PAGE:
Updated: Jul 25
Threats, Covid-19, and misinformation make it hard to recruit election workers.
Patriotic Americans continue to step up for secure elections and democracy.
They wake up before sunrise to set up voting machines, work for more than 12 hours, and don’t go home until after dark.
They are the close to one million regular Americans who work elections across the country.
Working Elections Is a Demanding Job
Prospective election workers need to attend training, leaf through pages of complex instructions, and commit to spending a whole day at a polling place.
Most election workers get paid less than $300 to work from sunup to sundown. But a lot of people cannot take a day off of work, let alone clear their schedule of family responsibilities for an entire day.
It’s no wonder that in 2016 about 65% of voting jurisdictions reported it was very difficult or somewhat difficult to obtain election workers to run local voting booths. And that was before Covid-19.
Covid-19 Made It Harder to Find Election Workers
Many election workers are senior citizens, at greater risk of death if they caught Covid-19. It makes sense that some stopped working the polls to protect their own health.
But this required election officials to recruit, train, and retain new election workers. In 2020, around 700,000 Americans signed up to be election workers.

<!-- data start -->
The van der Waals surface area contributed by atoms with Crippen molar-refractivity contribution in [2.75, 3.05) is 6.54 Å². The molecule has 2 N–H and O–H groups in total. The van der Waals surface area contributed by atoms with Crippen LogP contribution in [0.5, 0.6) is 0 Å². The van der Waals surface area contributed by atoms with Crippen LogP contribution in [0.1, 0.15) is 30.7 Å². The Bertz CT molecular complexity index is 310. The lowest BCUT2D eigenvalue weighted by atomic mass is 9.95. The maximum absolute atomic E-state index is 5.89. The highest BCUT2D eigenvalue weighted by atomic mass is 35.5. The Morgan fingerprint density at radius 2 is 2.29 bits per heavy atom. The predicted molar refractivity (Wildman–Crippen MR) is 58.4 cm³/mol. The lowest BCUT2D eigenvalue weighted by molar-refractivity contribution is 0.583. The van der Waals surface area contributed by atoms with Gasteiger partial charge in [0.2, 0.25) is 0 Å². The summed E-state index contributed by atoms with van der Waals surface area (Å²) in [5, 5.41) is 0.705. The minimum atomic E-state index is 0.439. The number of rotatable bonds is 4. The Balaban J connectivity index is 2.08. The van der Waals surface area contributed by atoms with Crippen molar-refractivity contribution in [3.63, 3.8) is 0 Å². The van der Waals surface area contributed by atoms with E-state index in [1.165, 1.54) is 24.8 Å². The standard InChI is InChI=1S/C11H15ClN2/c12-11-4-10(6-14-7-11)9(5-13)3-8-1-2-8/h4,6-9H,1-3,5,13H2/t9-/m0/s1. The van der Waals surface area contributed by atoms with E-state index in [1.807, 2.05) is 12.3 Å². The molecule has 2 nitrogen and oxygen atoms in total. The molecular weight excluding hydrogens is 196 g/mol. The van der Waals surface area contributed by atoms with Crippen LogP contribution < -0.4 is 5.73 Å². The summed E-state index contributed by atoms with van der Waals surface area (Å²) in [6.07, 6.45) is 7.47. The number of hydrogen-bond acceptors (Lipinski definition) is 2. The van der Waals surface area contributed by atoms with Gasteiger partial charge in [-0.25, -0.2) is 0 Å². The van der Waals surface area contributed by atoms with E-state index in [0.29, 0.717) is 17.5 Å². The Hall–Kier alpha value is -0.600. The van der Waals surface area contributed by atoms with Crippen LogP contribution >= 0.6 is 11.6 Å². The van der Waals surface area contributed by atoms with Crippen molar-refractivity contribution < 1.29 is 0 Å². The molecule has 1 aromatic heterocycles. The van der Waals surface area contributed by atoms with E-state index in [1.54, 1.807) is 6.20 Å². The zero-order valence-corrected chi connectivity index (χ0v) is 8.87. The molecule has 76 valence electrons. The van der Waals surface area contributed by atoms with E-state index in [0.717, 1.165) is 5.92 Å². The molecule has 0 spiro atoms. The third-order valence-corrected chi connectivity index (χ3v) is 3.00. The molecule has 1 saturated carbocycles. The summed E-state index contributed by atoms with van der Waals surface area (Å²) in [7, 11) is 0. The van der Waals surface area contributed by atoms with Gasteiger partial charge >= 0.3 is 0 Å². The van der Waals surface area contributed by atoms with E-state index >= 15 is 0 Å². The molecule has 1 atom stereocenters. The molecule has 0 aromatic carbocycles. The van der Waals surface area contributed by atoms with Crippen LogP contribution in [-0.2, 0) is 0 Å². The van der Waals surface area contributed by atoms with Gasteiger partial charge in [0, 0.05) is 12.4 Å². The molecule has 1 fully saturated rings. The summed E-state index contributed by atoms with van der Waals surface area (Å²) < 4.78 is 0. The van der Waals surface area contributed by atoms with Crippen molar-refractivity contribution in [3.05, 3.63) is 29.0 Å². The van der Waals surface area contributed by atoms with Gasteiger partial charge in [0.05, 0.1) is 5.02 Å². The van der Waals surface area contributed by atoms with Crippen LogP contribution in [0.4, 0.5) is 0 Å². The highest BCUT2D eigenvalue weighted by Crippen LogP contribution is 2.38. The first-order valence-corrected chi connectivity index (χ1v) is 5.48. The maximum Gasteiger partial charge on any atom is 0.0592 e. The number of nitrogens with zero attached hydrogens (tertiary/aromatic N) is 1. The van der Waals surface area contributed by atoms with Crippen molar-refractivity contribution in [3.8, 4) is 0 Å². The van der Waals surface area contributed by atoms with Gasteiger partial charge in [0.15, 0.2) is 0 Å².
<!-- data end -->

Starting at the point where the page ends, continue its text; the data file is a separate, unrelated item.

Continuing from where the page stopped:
Absentee voting, long a help to voters out of town on election day, also eases the pressure on in-person polling places, requiring less staff.
Some states and jurisdictions are recruiting high school seniors and young adults to work on election day.
Threats and Harassment Don’t Help
Americans who step up to work elections don’t deserve death threats and harassment. But that’s exactly what some of them have received, largely due to misinformation about voter fraud.
The vitriol against election workers doesn’t make elections safer. If anything, it means fewer experienced election workers work the polls.
Why People Step Up to Work Elections
Some people serve as election workers to see firsthand how votes are counted.
For others, like Claude Fields who served in the Air National Guard in Michigan, it’s about a sense of duty.
“It’s something you do because you love your country and want to give back,” Fields said. “Like serving in the military. I took an oath then and took one as a poll worker.”